Fertility Resources of Houston, L.L.C. provides egg donor patients and recipients with benefits not available at most other donor egg agencies. Every donor is screened by a board certified genetic counselor. Additionally, the counselor can provide a thorough review of the biological mother and father’s family history as well as answer any questions the recipient has concerning hereditary risk factors.
What Is Genetic Counseling?
Genetic counseling is a discussion with a specially trained health care provider, a genetic counselor, about the risk of a genetic disorder or birth defect in a family or the occurrence of a genetic disorder in a person or family.
What is a Genetic Counselor?
Genetic counselors are health professionals with specialized graduate degrees and experience in the areas of medical genetics and counseling. Certification in genetic counseling is available by the American Board of Genetic Counseling (ABGC). Genetic counselors provide information and support to families who have members with birth defects or genetic disorders and to persons and families who may be at risk for a variety of inherited conditions. They identify families at risk, investigate the problem present in the family, interpret information about the disorder, analyze inheritance patterns and risks of recurrence and review available options with the family.
What is the Purpose of the Genetic Consultation?
The purpose of the genetic consultation appointment is to learn about your genetic make-up in order to minimize the chance that a baby will have a birth defect or serious inherited disease. Certain genetic tests may be appropriate for you given your family history, personal health history, or ethnic background.
What Happens During a Genetic Consultation?
You will be asked to provide your complete medical history. You will be asked medical questions about your biological parents, grandparents, brothers and sisters, aunts and uncles, and first cousins. Specifically, you will be asked about:
- Any birth defects that required surgery or resulted in medical problems (such as cleft lip, spina bifida or a heart defect).
- Certain genetic disorders (such as Huntington’s disease, hemophilia, Tay-Sachs disease or sickle cell anemia).
- Inherited diseases that are of special interest to a recipient because of her own family history.
- Any major medical problems, surgeries, mental retardation, or psychiatric problems.
For any close blood relative who has died, you will need to know how old they were and the cause of death. Some common diseases (such as cancer or heart disease) that strike when people are middle-aged or younger are influenced, at least in part, by genetics. Additional information may be requested when there is a positive family history that may indicate an increased genetic risk and/or a need to clarify or verify information. Useful information can include medical records, including test results, specific diagnoses and photographs.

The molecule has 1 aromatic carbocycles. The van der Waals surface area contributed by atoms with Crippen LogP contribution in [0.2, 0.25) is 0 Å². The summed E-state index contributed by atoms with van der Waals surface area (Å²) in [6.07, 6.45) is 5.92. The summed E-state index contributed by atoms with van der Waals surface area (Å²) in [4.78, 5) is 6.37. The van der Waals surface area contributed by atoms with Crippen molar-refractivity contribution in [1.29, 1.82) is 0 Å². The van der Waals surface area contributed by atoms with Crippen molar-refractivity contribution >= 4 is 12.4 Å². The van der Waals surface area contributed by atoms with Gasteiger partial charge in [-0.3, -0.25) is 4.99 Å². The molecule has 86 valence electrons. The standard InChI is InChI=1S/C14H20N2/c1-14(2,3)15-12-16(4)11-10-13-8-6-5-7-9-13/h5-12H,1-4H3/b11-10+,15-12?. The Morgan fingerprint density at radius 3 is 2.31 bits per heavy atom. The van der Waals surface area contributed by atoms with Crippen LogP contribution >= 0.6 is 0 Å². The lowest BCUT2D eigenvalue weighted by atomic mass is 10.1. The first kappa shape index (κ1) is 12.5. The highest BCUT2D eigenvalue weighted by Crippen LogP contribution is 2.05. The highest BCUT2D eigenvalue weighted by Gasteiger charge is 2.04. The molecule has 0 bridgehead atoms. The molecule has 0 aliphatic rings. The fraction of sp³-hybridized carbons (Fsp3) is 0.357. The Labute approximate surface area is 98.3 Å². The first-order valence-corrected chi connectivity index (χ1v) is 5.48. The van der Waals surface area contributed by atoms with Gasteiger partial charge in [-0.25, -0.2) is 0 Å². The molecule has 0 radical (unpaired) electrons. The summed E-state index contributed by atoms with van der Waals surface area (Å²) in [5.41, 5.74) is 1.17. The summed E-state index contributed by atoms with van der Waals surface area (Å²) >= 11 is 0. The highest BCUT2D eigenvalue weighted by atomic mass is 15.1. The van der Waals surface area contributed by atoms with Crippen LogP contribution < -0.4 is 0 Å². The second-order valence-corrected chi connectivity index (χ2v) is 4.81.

From the information you provide, the counselor will construct a three-generation pedigree to evaluate your family history for genetic risks. A pedigree is a family tree drawn with standard genetic symbols that helps to identify patterns of inheritance, distinguish genetic from other risk factors, calculate risks and decide what types of tests, if any, are appropriate.
Cystic fibrosis screening is routinely recommended for donors based on the current American College of Obstetricians and Gynecologists and the American College of Medical Genetics guidelines. In addition, testing for other genetic diseases may be recommended if the donor or biological father falls into a specific ethnic group that puts them at increased risk to be a carrier of the disease, including sickle cell disease and other hemoglobinopathies, Tay-Sachs disease, Canavan disease and/or familial dysautonomia. Testing may also be requested to address a genetic concern in the family of the recipient, or to answer questions raised by the donor or biological father’s family history.
Genetic tests are usually performed on a blood sample or cheek cell specimen. Prior to testing, the counselor will discuss any concerns or questions. For example, what happens if the test reveals a genetic risk? Or, who has access to my genetic test results?
How is the Genetic Consultation Appointment Made?
For donors, the genetic counselor will contact you upon successful completion of general medical and infectious disease screening to schedule a convenient time for the appointment. The genetic consultation for donors occurs by telephone. For recipients with genetic questions or family history concerns, a genetic consultation can be arranged by first contacting Wendy Froman, R.N.. Recipient questions may be addressed by e-mail or telephone, depending on their complexity.
About Our Genetic Counselor
We are privileged to be affiliated with Cara L. Snyder, Certified Genetic Counselor (American Board of Genetic Counseling). Cara has nearly 20 years of clinical and research expertise providing genetic counseling for a variety of indications. Cara pursued her undergraduate education at the University of Missouri, where she earned a Bachelor of Science in Biology and a minor in Psychology and graduated Phi Beta Kappa. She earned a Master of Science in Genetic Counseling and the University of California at Berkeley in 1999. Cara became a diplomat of the American Board of Genetic Counseling in 2002 and has been an active member of the National Society of Genetic Counselors since 1997.
CLS Genetic Consulting
Cara L. Snyder, M.S., CGC
Certified Genetic Counselor
Why Choose Us?
- Each Participant Is Thoroughly Screened
- No Consultation Fees
- ASRM Recommended
- Discreet & Highly Professional
- Ensures Satisfaction